|Wondering How Heigh We Will Go? Approximately 150 meters, or 450 feet.|
|Honestly, I Could not Resist: This was not on the agenda, but as a lover of heights, knew it had to be done.|
Friday, May 10, 2013
Saturday, May 4, 2013
Tuesday, April 9, 2013
|Sneakerness Across Europe: Amsterdam was the second stop on the four city tour for 2013, Zurich being the first.|
|From Near and Far: Shops from outside of Cologne to Paris joined the event, usually staying in the city for just the weekend.|
|Collectors to Enthusiasts: A range of people came to the event, some knowledgeable of the sneakerworld and others curious about the event at Westerpark.|
|Past Sneakernesses: One of the booths had a photobook from the past attended events.|
|Buy or Not to Buy: Many anxiously looked for their size in wanted silhouettes or colorways, especially the rare or limited editions.|
Monday, April 1, 2013
(The last of three posts under Amsterdam, My Hometown)
People stay in Amsterdam for that handful of days where rain, snow, or intense wind does not bully away over 18-degree Celsius weather and full sunshine. A welcome occurrence for all of the city’s residence after the 240 days of rain in 2011 or 261 days in 2012 on top of the other snow, ice, and slush appearances in the winter months. I constantly joke with others that if the weather made a better effort, everyone would move to this petite city. However, reality lays more with residents working through and around the weather by collecting an arrangement of gear, hoping for sunnier summer months, and planning vacations to Spain, France, Turkey, Italy, and Croatia – locations with more reliable climates. When those perfect days do fall upon the city, everyone and every street shine with a happiness usually buried under days of discomfort and bellyaching.
The topic of weather constantly plays into conversations, an easy verbal appetizer with Amsterdammers in passing or colleagues before indulging in real matters. “It’s cold, but at least the sun is shining” or “we had a little break in the rain this weekend, so no complaints” falls somewhere after a short “How’s it going?” or before a lengthy “So what are the topics we need to address today?” A usually dismal showing of the weather encourages such conversation with its effect on a morning commute or weekend jaunt. Discomfort setting in with the wind rushing in between narrow streets or the rain sweeping suddenly by unannounced and in full force, so frequent in fact that apps such as Buienradar or Rain Alerts were created to warn against these weather strikes. Upon living in Amsterdam for more than three months, you learn to deal with such occurrences with that lifesaving app, a hefty collection of raingear, and the knowledge that you will not be the only one at the bar with rain-soaked hair.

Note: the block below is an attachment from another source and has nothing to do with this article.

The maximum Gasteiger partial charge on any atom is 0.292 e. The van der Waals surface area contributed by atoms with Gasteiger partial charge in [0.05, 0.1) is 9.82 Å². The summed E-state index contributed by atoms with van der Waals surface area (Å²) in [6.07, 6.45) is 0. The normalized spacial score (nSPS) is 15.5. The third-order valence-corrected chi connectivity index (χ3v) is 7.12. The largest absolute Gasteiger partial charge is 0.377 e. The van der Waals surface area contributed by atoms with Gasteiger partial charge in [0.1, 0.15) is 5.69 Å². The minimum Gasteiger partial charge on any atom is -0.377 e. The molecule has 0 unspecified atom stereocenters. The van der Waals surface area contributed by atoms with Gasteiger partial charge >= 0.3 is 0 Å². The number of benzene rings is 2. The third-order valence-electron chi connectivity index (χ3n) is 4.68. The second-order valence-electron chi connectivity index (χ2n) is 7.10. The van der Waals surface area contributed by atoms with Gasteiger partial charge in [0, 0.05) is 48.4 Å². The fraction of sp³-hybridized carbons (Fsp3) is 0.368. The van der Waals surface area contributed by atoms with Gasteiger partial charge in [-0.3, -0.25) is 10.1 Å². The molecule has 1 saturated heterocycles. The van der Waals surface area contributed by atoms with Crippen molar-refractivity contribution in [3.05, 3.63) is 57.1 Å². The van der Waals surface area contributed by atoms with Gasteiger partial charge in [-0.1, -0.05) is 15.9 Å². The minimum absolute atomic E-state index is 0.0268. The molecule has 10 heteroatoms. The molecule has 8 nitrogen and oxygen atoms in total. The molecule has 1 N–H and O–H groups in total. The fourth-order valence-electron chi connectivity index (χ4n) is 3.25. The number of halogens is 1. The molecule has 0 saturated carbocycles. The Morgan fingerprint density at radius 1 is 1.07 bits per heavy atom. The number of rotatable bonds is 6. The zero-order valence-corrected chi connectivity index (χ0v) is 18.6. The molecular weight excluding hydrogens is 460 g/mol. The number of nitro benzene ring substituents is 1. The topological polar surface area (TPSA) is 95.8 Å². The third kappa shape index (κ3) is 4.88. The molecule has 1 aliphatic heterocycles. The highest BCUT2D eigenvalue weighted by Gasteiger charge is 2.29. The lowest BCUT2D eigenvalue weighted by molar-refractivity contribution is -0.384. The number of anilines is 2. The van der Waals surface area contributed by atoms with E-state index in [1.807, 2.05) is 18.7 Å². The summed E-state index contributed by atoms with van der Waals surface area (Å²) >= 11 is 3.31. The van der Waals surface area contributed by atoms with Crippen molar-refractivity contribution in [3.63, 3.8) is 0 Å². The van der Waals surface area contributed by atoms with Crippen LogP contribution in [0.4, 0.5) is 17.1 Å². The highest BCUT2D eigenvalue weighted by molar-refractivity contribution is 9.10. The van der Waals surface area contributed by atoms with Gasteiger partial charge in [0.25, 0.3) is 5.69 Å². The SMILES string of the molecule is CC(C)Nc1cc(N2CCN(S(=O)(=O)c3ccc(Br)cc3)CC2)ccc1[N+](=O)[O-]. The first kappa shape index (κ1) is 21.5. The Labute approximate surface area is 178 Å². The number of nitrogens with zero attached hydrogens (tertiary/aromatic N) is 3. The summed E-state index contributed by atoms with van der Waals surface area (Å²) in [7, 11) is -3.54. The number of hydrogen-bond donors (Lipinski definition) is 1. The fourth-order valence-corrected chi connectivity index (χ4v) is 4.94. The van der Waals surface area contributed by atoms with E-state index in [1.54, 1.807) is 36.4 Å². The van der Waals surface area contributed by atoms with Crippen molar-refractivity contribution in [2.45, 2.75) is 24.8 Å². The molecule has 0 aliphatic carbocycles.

Conversing over the weather seeps into conversations with friends, colleagues, or family abroad over Skype and email as well. From the frequency of silver-lined complaints, most people abroad gather the impressions that Amsterdam is constantly besieged by rainstorms, which at some points in the season holds true, and is blessed only with a few good days out of the year to be outside, which again is true but dampening to accept. When the day arrives that someone in this group actually does come to Amsterdam, the date lands on one of those perfect days, which leads to their look of confusion and my need to explain.
Late last March provides the perfect example. My friend visited for the first time on the one weekend – this occurred over a year ago and it still sits fresh in my memory - that the sun shown and everyone flooded the streets looking for either a table outside or just sunshine, walking around for hours gathering rays for their imaginary reserve. I, on the other hand, enjoyed this day as much as my visitor, but felt obliged to point out its rarity, especially considering my past depictions of everyday weather.
In the end the weather puts forth a topic, not a hindrance, with every Amsterdammer learning how to maneuver the wind, race through the rain, and embrace the sunnier days that bless the city. It presents another trait next to “Keeping it Simple” and “Leef en Laat Leven” that places Amsterdam on a platform like no other. A livable city that allows anyone, who at that point decides to call it home, chose the life they wish to construct. The hardest choice before entering such a curated city actually stands as taking the first step to pack up, say good bye, and move to Amsterdam - your future hometown.
Friday, March 29, 2013
|On Their Way: Many dog owners took advantage of the weather and took their dog out, the park being a main destination.|
|Under the Highway: As construction workers surveyed the highway above, graffiti artists worked below.|
|In the Water: Cans and other debris, including chairs and backpacks, floated in the water near the graffitied walls.|
|Adds Color: Those grey, cement wall could need a bit of brightening up and the expressive works did the trick.|
|The Day is Ending: After a full day, this pair got ready to head home.|